The central government has decided to set up Higher Education Commission of India (HECI) by scrapping the University Grants Commission that was formed for boosting the quality of higher education in India.
To this end, the Centre has prepared the draft bill of the new law to set up HECI by repealing the UGC Act, 1951 and has uploaded it on the website of the Human Resource Development (HRD) Ministry. Comments and suggestions for amendments can be made until July 7. The bill concerned is likely to be tabled in the Parliament during the monsoon session. The new commission is being formed by restructuring the UGC which has sweeping powers over the higher education institutions by shifting the disbursal of funds for the institutions, to the Ministry of Human Resource Development. The goal of the commission will be to reduce the interference in the functioning of the educational institutions as much as possible and initiate measures to enhance the quality of higher education. The commission has been given the power to penalize those who are fail, or do not endeavour to comply with the set academic standards, with provisions for imprisonment up to three years and imposition of fines. The secretaries of higher education, Ministry of Skill Development and Entrepreneurship and Department of Science and Technology will be appointed as the members in the commission by the government.
Besides the chairperson and vice-chairperson, the new commission will have twelve other members such as chairpersons of All India Council for Technical Education (AICTE) and National Council for Teacher Education (NCTE), two chairpersons of the accreditation institutions, serving vice chancellors of two universities, two professors and a doyen of the industry. The committee, which was initially formed when Smriti Irani was the HRD Minister for analyzing the functioning of UGC, and headed by former chairperson Hari Gautham recommended that it was not the restructuring or revamping of the UGC that was needed but an amendment of the UGC Act and forming of a new higher education authority. A complete transformation that touches diverse dimensions including need of eligibility exams for entry to research programs and making age old traditions like yoga a part of the curriculum have been recommended in the two-volume report. The government is now making attempts to implement it.
The demand for a single regulatory agency for regulating and revamping the functions in the higher education sector is not new. The National Knowledge Commission (NKC) headed by Sam Pitroda appointed by the UPA government in 2005 had recommended an independent regulatory authority in the higher education sector. The study report by the Yashpal Committee in 2009 which demanded a complete overhaul of the higher education sector had pointed out the absurdity in differentiating between general education and professional education at the governance level and recommended bringing them under the higher education authority at the national level. Foreseeing this, the Union Human Resource Development Ministry and NITI Aayog had jointly decided to form the Higher Education Empowerment Regulation Authority (HEERA) last year. The plan was to bring UGC, AICTE, NCTE and Distance Education Council (DEC) under HEERA. However, the government backed out later. The union Human Resource Development Deputy Minister stated in Rajya Sabha in August last year that there were no plans to merge the UGC and AICTE. Even then the government had not rejected the idea of a single regulatory council for higher education.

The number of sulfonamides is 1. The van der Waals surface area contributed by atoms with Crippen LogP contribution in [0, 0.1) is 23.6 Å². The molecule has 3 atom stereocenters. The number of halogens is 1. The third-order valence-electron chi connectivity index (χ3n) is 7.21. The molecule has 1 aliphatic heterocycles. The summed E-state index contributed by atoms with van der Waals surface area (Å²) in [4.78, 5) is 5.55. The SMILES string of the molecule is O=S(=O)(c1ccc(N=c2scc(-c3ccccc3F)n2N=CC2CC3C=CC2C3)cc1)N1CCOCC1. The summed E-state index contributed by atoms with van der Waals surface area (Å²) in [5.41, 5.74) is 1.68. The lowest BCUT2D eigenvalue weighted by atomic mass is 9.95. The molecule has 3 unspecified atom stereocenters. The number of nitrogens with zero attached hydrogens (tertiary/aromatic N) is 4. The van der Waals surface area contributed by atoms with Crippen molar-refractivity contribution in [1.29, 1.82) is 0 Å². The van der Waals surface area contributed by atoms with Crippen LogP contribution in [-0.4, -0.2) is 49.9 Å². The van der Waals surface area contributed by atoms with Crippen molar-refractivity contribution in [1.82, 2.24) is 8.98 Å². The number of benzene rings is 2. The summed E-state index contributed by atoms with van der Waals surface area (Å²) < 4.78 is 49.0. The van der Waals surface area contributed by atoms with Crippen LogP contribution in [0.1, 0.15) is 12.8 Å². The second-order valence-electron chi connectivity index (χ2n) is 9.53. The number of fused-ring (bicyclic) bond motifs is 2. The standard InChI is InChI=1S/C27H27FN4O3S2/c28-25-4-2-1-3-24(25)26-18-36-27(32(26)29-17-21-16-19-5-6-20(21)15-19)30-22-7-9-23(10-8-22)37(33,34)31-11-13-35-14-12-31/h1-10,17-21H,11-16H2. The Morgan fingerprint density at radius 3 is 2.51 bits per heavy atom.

But what is being put forward now is not a comprehensive mechanism that will meet the needs raised so far. There is merit in the observation that in effect only the 'G' (standing for 'grants') has been taken off from UGC. The assessment of the Centre is that it is not correct for the same agency to handle both the granting of funds and its monitoring. The government is contemplating passing the task of funds distribution for higher education institutions to the digital machinery of the Central Government's public funds, Public Finance Management System (PFMS). This also has to be viewed as part of Narendra Modi government's penchant for centralizing all financial transactions. What is more, even before the amendment of the UGC law, the Centre had either stopped or frozen the fund distribution activities. And with that, there was a big rise in the fee structure in universities including central universities.
Modi government, which has ventured to privatize even the executive wing, is putting forward public-private participation in the domain of education too. This will become easy when the task of granting funds for universities passes to the hands of the Centre. There have always been charges of corruption in the funds utilization of the UGC. But when the right to grant is transferred to the Centre, political interests is also bound to directly influence the running of higher education. Privatization of higher education, will also give room for saffronization, a pet goal of the Centre. The legislation currently declared carries all such loopholes. Therefore, the onus is on the government to prove by practice that the planned reform is an attempt to set right the higher education scene.